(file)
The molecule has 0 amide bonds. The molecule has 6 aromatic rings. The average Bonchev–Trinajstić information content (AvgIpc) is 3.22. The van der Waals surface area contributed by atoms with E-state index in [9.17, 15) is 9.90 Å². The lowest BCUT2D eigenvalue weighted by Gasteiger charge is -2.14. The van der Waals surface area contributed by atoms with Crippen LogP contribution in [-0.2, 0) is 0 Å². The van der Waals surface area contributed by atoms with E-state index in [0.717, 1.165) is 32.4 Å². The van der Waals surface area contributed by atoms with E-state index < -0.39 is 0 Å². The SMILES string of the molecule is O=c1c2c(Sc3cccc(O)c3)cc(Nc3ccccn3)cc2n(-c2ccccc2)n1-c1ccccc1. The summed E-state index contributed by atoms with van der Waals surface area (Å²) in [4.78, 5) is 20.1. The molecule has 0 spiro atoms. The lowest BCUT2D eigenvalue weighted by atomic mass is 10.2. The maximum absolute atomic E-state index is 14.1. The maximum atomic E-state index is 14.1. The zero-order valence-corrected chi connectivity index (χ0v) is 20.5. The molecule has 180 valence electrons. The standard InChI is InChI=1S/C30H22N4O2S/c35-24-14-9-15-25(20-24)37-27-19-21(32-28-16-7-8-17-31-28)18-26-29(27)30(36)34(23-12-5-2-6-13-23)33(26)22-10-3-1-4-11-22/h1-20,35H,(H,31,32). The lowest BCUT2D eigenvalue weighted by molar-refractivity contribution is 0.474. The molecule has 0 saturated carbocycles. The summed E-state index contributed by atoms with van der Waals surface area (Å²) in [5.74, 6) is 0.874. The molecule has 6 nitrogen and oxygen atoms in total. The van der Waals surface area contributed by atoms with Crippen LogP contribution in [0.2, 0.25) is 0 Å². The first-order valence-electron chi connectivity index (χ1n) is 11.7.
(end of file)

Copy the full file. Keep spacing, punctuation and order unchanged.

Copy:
The molecule has 0 amide bonds. The molecule has 6 aromatic rings. The average Bonchev–Trinajstić information content (AvgIpc) is 3.22. The van der Waals surface area contributed by atoms with E-state index in [9.17, 15) is 9.90 Å². The lowest BCUT2D eigenvalue weighted by Gasteiger charge is -2.14. The van der Waals surface area contributed by atoms with Crippen LogP contribution in [-0.2, 0) is 0 Å². The van der Waals surface area contributed by atoms with E-state index in [0.717, 1.165) is 32.4 Å². The van der Waals surface area contributed by atoms with E-state index < -0.39 is 0 Å². The SMILES string of the molecule is O=c1c2c(Sc3cccc(O)c3)cc(Nc3ccccn3)cc2n(-c2ccccc2)n1-c1ccccc1. The summed E-state index contributed by atoms with van der Waals surface area (Å²) in [4.78, 5) is 20.1. The molecule has 0 spiro atoms. The lowest BCUT2D eigenvalue weighted by atomic mass is 10.2. The maximum absolute atomic E-state index is 14.1. The maximum atomic E-state index is 14.1. The zero-order valence-corrected chi connectivity index (χ0v) is 20.5. The molecule has 180 valence electrons. The standard InChI is InChI=1S/C30H22N4O2S/c35-24-14-9-15-25(20-24)37-27-19-21(32-28-16-7-8-17-31-28)18-26-29(27)30(36)34(23-12-5-2-6-13-23)33(26)22-10-3-1-4-11-22/h1-20,35H,(H,31,32). The lowest BCUT2D eigenvalue weighted by molar-refractivity contribution is 0.474. The molecule has 0 saturated carbocycles. The summed E-state index contributed by atoms with van der Waals surface area (Å²) in [5.74, 6) is 0.874. The molecule has 6 nitrogen and oxygen atoms in total. The van der Waals surface area contributed by atoms with Crippen LogP contribution in [0.2, 0.25) is 0 Å². The first-order valence-electron chi connectivity index (χ1n) is 11.7.